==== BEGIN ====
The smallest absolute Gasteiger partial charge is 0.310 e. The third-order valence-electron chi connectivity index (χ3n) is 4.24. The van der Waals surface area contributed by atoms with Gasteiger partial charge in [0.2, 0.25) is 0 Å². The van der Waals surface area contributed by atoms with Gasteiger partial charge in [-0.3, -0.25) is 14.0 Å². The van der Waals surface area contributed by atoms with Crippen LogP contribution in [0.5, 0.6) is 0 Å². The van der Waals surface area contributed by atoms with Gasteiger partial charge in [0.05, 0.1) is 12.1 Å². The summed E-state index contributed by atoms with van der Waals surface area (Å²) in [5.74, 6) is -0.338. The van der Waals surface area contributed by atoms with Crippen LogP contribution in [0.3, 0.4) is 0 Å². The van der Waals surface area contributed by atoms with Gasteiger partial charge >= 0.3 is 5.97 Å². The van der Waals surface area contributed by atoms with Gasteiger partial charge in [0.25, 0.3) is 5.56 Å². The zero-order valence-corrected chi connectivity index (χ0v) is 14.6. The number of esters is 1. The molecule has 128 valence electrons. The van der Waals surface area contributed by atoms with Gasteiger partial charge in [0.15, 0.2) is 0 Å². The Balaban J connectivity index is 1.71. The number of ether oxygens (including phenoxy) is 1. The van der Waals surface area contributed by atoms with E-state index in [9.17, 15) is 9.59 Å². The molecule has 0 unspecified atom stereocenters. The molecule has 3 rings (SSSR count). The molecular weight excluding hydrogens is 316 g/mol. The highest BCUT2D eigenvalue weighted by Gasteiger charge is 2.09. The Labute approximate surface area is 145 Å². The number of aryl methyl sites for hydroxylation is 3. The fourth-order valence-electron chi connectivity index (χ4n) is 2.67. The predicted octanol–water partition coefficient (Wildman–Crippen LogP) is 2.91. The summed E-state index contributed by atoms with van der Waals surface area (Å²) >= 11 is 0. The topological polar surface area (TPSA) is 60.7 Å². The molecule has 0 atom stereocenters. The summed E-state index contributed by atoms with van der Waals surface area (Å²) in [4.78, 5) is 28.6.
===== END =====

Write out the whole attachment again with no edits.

The smallest absolute Gasteiger partial charge is 0.310 e. The third-order valence-electron chi connectivity index (χ3n) is 4.24. The van der Waals surface area contributed by atoms with Gasteiger partial charge in [0.2, 0.25) is 0 Å². The van der Waals surface area contributed by atoms with Gasteiger partial charge in [-0.3, -0.25) is 14.0 Å². The van der Waals surface area contributed by atoms with Crippen LogP contribution in [0.5, 0.6) is 0 Å². The van der Waals surface area contributed by atoms with Gasteiger partial charge in [0.05, 0.1) is 12.1 Å². The summed E-state index contributed by atoms with van der Waals surface area (Å²) in [5.74, 6) is -0.338. The van der Waals surface area contributed by atoms with Crippen LogP contribution in [0.3, 0.4) is 0 Å². The van der Waals surface area contributed by atoms with Gasteiger partial charge >= 0.3 is 5.97 Å². The van der Waals surface area contributed by atoms with Gasteiger partial charge in [0.25, 0.3) is 5.56 Å². The zero-order valence-corrected chi connectivity index (χ0v) is 14.6. The number of esters is 1. The molecule has 128 valence electrons. The van der Waals surface area contributed by atoms with Gasteiger partial charge in [0.15, 0.2) is 0 Å². The Balaban J connectivity index is 1.71. The number of ether oxygens (including phenoxy) is 1. The van der Waals surface area contributed by atoms with E-state index in [9.17, 15) is 9.59 Å². The molecule has 0 unspecified atom stereocenters. The molecule has 3 rings (SSSR count). The molecular weight excluding hydrogens is 316 g/mol. The highest BCUT2D eigenvalue weighted by Gasteiger charge is 2.09. The Labute approximate surface area is 145 Å². The number of aryl methyl sites for hydroxylation is 3. The fourth-order valence-electron chi connectivity index (χ4n) is 2.67. The predicted octanol–water partition coefficient (Wildman–Crippen LogP) is 2.91. The summed E-state index contributed by atoms with van der Waals surface area (Å²) >= 11 is 0. The topological polar surface area (TPSA) is 60.7 Å². The molecule has 0 atom stereocenters. The summed E-state index contributed by atoms with van der Waals surface area (Å²) in [4.78, 5) is 28.6.